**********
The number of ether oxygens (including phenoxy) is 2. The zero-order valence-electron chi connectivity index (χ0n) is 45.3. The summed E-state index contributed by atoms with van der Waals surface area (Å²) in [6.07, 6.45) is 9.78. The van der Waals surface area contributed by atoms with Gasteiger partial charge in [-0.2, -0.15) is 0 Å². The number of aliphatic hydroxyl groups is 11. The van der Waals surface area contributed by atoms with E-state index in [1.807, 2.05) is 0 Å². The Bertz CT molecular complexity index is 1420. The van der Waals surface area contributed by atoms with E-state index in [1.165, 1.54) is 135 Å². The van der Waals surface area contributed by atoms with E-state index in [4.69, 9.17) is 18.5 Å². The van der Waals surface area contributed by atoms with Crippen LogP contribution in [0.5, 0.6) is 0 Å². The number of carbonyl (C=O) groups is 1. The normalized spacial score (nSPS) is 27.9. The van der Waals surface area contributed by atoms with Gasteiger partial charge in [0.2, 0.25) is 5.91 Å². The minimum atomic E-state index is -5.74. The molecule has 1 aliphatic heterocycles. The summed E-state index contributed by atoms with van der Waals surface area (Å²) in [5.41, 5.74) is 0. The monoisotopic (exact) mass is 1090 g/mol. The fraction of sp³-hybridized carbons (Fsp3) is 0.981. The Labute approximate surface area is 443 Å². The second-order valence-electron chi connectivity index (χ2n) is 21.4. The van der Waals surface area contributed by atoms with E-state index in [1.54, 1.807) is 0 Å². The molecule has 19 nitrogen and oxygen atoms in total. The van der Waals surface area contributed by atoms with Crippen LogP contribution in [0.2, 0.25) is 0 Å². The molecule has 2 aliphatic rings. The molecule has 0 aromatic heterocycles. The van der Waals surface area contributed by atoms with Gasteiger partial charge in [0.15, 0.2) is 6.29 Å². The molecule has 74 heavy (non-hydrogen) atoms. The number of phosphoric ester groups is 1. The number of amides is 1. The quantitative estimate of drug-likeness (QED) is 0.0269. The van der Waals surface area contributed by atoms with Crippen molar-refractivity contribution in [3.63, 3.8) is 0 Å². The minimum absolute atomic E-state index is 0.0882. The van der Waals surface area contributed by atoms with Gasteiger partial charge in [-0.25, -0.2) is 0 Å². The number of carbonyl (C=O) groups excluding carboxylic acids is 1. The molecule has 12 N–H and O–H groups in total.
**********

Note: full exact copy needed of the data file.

The number of ether oxygens (including phenoxy) is 2. The zero-order valence-electron chi connectivity index (χ0n) is 45.3. The summed E-state index contributed by atoms with van der Waals surface area (Å²) in [6.07, 6.45) is 9.78. The van der Waals surface area contributed by atoms with Gasteiger partial charge in [-0.2, -0.15) is 0 Å². The number of aliphatic hydroxyl groups is 11. The van der Waals surface area contributed by atoms with E-state index in [1.807, 2.05) is 0 Å². The Bertz CT molecular complexity index is 1420. The van der Waals surface area contributed by atoms with E-state index in [1.165, 1.54) is 135 Å². The van der Waals surface area contributed by atoms with E-state index in [4.69, 9.17) is 18.5 Å². The van der Waals surface area contributed by atoms with Crippen LogP contribution in [0.5, 0.6) is 0 Å². The number of carbonyl (C=O) groups is 1. The normalized spacial score (nSPS) is 27.9. The van der Waals surface area contributed by atoms with Gasteiger partial charge in [0.2, 0.25) is 5.91 Å². The minimum atomic E-state index is -5.74. The molecule has 1 aliphatic heterocycles. The summed E-state index contributed by atoms with van der Waals surface area (Å²) in [5.41, 5.74) is 0. The monoisotopic (exact) mass is 1090 g/mol. The fraction of sp³-hybridized carbons (Fsp3) is 0.981. The Labute approximate surface area is 443 Å². The second-order valence-electron chi connectivity index (χ2n) is 21.4. The van der Waals surface area contributed by atoms with E-state index in [1.54, 1.807) is 0 Å². The molecule has 19 nitrogen and oxygen atoms in total. The van der Waals surface area contributed by atoms with Crippen LogP contribution in [0.2, 0.25) is 0 Å². The molecule has 2 aliphatic rings. The molecule has 0 aromatic heterocycles. The van der Waals surface area contributed by atoms with Gasteiger partial charge in [0.15, 0.2) is 6.29 Å². The molecule has 74 heavy (non-hydrogen) atoms. The number of phosphoric ester groups is 1. The number of amides is 1. The quantitative estimate of drug-likeness (QED) is 0.0269. The van der Waals surface area contributed by atoms with Crippen molar-refractivity contribution in [3.63, 3.8) is 0 Å². The minimum absolute atomic E-state index is 0.0882. The van der Waals surface area contributed by atoms with Gasteiger partial charge in [-0.25, -0.2) is 0 Å². The number of carbonyl (C=O) groups excluding carboxylic acids is 1. The molecule has 12 N–H and O–H groups in total.